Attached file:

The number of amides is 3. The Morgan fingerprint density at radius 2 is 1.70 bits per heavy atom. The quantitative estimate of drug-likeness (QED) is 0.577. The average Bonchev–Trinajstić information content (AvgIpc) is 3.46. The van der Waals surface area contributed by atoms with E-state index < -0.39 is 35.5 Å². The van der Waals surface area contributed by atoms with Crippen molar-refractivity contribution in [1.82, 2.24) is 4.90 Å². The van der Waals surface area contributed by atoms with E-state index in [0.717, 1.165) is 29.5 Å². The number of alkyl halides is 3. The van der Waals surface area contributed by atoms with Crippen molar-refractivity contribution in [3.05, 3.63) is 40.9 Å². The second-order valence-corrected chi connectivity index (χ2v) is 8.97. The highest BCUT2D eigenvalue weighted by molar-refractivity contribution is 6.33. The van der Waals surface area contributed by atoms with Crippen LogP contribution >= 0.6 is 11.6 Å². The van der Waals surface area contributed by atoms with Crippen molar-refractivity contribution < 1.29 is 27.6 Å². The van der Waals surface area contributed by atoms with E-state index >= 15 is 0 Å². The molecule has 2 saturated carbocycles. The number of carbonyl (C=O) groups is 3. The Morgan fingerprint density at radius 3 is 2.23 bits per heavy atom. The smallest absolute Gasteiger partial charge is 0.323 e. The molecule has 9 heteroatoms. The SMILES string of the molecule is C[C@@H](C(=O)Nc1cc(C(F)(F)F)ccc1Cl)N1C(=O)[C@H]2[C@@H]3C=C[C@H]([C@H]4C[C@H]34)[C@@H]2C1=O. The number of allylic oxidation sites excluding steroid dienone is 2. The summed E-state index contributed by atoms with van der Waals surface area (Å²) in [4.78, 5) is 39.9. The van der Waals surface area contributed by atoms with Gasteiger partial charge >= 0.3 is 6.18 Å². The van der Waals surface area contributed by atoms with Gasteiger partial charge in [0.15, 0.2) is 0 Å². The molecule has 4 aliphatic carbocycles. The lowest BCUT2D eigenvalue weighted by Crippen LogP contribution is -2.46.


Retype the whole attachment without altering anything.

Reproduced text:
The number of amides is 3. The Morgan fingerprint density at radius 2 is 1.70 bits per heavy atom. The quantitative estimate of drug-likeness (QED) is 0.577. The average Bonchev–Trinajstić information content (AvgIpc) is 3.46. The van der Waals surface area contributed by atoms with E-state index < -0.39 is 35.5 Å². The van der Waals surface area contributed by atoms with Crippen molar-refractivity contribution in [1.82, 2.24) is 4.90 Å². The van der Waals surface area contributed by atoms with E-state index in [0.717, 1.165) is 29.5 Å². The number of alkyl halides is 3. The van der Waals surface area contributed by atoms with Crippen molar-refractivity contribution in [3.05, 3.63) is 40.9 Å². The second-order valence-corrected chi connectivity index (χ2v) is 8.97. The highest BCUT2D eigenvalue weighted by molar-refractivity contribution is 6.33. The van der Waals surface area contributed by atoms with Crippen LogP contribution >= 0.6 is 11.6 Å². The van der Waals surface area contributed by atoms with Crippen molar-refractivity contribution < 1.29 is 27.6 Å². The van der Waals surface area contributed by atoms with E-state index >= 15 is 0 Å². The molecule has 2 saturated carbocycles. The number of carbonyl (C=O) groups is 3. The Morgan fingerprint density at radius 3 is 2.23 bits per heavy atom. The smallest absolute Gasteiger partial charge is 0.323 e. The molecule has 9 heteroatoms. The SMILES string of the molecule is C[C@@H](C(=O)Nc1cc(C(F)(F)F)ccc1Cl)N1C(=O)[C@H]2[C@@H]3C=C[C@H]([C@H]4C[C@H]34)[C@@H]2C1=O. The number of allylic oxidation sites excluding steroid dienone is 2. The summed E-state index contributed by atoms with van der Waals surface area (Å²) in [4.78, 5) is 39.9. The van der Waals surface area contributed by atoms with Gasteiger partial charge >= 0.3 is 6.18 Å². The van der Waals surface area contributed by atoms with Gasteiger partial charge in [0.15, 0.2) is 0 Å². The molecule has 4 aliphatic carbocycles. The lowest BCUT2D eigenvalue weighted by Crippen LogP contribution is -2.46.